Stop me if you’ve heard this one before.
On Halloween several years ago, a few kids mysteriously go missing. The case is never solved, and they are presumed dead. Years go by. Their friends — now teenagers — begin winding up dead on Halloween.
“It’s about a group of teenagers who cause the death of three people when they were younger,” said Emily DiPrimio about her first film, “Carver.”
“Now, on the anniversary of those deaths, someone is out for vengeance,” she said.
With each corpse, the killer leaves behind a calling card, a carved pumpkin.
Emily wrote this film when she was just 13 years old, directed it when she was 14.
Now 15, she has just finishing editing. The first screening of “Carver” will be in Oaklyn, New Jersey, at the Reel East Film Festival Friday night.
Emily DiPrimio, 15, directs the filming of Carver, a horror film she wrote when she was 13. (Photo courtesy of Ron DiPrimio)
Vineland resident Emily grew up in horror. As the daughter of an IT consultant who makes low-budget movies, she has been on his sets since she was 5. She started writing “Carver” after having reconstructive surgery on her foot. Born without arches, she needed a splint inserted in her foot to support the bones. It laid her up for two months.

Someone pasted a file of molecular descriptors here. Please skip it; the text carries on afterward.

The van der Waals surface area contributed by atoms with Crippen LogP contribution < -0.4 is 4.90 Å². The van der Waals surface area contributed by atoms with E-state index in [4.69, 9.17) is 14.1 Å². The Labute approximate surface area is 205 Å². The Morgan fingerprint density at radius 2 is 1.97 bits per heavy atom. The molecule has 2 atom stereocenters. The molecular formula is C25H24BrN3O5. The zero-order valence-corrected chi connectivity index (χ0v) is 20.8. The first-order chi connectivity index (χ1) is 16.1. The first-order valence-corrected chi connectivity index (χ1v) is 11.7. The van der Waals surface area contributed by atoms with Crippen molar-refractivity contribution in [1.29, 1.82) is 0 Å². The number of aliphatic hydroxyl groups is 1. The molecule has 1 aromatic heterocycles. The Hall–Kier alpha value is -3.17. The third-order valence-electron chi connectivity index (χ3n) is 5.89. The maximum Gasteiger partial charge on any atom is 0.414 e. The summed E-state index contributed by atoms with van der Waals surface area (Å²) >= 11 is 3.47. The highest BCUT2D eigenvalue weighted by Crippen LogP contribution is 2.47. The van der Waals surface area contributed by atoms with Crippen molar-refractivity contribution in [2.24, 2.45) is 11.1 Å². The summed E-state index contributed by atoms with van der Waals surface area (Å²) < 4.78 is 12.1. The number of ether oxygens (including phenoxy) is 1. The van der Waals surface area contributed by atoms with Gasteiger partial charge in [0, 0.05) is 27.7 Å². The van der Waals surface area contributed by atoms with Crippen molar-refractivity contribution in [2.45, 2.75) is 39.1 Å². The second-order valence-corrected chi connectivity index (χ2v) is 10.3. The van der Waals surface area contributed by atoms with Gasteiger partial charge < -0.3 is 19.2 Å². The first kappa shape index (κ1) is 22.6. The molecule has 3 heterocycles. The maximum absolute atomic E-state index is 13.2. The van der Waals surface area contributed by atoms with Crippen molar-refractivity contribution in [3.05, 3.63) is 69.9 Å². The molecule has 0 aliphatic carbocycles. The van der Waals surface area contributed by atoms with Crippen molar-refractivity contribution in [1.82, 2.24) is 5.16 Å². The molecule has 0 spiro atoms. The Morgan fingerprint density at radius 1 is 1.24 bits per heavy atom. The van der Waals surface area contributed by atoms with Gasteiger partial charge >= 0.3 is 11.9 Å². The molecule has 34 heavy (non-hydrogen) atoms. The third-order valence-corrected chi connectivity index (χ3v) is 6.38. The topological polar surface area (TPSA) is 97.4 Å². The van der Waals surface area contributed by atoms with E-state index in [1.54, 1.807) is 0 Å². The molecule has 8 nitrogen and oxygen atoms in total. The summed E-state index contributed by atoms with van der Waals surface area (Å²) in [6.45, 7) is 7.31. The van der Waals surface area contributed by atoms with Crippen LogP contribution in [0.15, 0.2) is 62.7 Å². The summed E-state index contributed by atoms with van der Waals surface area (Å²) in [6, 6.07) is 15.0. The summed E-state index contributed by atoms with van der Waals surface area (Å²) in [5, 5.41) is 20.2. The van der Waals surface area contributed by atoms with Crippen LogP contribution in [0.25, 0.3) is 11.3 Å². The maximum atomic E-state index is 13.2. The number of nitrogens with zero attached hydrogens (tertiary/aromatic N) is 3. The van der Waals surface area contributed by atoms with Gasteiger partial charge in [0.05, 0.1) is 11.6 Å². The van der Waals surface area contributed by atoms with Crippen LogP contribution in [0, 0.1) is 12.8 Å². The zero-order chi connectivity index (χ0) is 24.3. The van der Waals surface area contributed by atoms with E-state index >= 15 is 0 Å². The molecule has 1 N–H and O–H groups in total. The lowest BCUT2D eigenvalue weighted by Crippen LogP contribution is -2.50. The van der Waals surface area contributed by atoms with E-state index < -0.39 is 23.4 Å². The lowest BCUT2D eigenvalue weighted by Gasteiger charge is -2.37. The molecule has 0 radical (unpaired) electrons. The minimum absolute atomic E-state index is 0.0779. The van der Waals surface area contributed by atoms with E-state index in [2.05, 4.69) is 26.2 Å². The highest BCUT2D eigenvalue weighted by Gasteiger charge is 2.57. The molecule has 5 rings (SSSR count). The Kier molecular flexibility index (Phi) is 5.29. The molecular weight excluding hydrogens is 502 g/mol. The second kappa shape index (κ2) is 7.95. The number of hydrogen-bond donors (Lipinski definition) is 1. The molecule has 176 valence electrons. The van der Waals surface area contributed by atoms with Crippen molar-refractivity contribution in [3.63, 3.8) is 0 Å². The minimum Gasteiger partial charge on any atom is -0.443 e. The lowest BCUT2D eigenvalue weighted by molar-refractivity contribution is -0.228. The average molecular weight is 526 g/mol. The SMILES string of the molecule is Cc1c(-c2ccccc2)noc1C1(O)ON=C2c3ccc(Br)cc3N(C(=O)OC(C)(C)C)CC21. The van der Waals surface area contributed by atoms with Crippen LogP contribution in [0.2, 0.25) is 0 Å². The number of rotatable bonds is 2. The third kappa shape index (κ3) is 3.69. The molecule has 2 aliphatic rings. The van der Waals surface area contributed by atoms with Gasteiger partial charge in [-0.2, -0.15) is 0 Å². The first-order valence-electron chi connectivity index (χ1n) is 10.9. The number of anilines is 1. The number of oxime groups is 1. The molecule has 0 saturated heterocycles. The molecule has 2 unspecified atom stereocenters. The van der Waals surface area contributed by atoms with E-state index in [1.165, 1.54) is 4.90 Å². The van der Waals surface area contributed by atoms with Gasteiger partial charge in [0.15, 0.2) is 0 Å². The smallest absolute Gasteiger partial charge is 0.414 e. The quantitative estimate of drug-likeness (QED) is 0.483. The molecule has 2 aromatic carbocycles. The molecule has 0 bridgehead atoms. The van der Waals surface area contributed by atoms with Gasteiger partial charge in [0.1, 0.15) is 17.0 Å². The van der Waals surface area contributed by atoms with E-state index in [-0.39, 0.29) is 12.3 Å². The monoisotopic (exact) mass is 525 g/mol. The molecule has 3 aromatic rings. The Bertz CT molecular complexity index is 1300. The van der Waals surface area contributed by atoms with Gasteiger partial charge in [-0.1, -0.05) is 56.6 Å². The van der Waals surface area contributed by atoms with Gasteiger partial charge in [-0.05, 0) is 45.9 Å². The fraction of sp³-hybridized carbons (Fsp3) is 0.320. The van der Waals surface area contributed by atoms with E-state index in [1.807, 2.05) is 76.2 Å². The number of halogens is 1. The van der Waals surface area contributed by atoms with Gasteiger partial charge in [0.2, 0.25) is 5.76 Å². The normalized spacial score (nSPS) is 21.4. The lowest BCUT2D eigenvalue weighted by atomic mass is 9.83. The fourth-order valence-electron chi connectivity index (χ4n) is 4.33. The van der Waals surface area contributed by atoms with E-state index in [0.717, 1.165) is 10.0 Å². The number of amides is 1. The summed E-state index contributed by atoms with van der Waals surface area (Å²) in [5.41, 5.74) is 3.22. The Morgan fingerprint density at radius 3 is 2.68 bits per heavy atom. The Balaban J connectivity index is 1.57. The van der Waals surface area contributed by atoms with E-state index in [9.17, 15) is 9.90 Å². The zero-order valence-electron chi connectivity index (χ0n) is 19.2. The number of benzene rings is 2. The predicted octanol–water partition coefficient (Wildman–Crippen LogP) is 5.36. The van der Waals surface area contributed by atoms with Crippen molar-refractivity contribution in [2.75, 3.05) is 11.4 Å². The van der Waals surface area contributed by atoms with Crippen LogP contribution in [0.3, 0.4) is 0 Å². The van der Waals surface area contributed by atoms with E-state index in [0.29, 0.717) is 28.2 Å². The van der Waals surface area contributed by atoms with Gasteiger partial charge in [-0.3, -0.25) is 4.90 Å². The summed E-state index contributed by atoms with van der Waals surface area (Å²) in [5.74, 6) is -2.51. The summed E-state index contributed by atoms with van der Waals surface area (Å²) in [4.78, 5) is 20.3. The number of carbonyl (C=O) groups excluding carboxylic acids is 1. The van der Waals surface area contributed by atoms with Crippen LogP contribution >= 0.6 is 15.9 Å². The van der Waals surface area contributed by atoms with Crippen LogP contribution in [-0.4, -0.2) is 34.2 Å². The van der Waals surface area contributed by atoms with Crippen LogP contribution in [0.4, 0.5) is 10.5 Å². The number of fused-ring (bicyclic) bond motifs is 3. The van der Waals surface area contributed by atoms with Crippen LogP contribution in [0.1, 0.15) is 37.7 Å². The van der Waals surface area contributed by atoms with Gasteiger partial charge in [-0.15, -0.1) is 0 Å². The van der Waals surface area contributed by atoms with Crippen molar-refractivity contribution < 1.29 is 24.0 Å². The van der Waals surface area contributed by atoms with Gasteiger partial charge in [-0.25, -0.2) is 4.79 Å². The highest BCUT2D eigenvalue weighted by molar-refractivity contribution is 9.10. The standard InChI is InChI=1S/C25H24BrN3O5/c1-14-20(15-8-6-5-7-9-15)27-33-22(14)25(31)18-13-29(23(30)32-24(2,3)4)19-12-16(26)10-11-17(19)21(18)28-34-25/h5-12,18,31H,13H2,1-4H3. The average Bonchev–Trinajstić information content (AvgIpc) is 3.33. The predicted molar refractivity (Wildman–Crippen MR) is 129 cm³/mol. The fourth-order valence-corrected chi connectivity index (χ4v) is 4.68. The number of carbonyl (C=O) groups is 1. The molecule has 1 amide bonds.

“I got depressed because I wasn’t able to do anything,” said Emily. “My dad had the idea for ‘Carver’ a few years ago and he said, ‘Why don’t you write this script with me?'”
The script became Emily’s. With horror in her blood, she wrote the film to reflect her vision of the genre, then called the shots as the on-set director, commanding a 20-member film crew. Given 20 days to shoot, she did it in 19.
“She has a great eye,” said her father, Ron DiPrimio, who helped with a lot of the technical stuff. “I really noticed her talent for visual storytelling when we went to edit the film. She knew exactly when to get out of a scene, when not to stay too long on a cut.”
The film is a throwback to classic slasher movies such as John Carpenter’s “Halloween.” But as a 15-year-old girl, Emily brings a different perspective to the familiar tropes.
“In older horror — someone will be getting murdered and the girl just stands there and screams, instead of running away. I tried doing it so the audience is not screaming at the characters because they’re stupid,” she said. “I think it’s scarier when someone is making all the right decisions, but they still get killed in the end.”
Emily funded the film with $32,000 Kickstarter campaign. Her dad is putting aside his own filmmaking projects to help his daughter because, he said, she’s the one with the talent.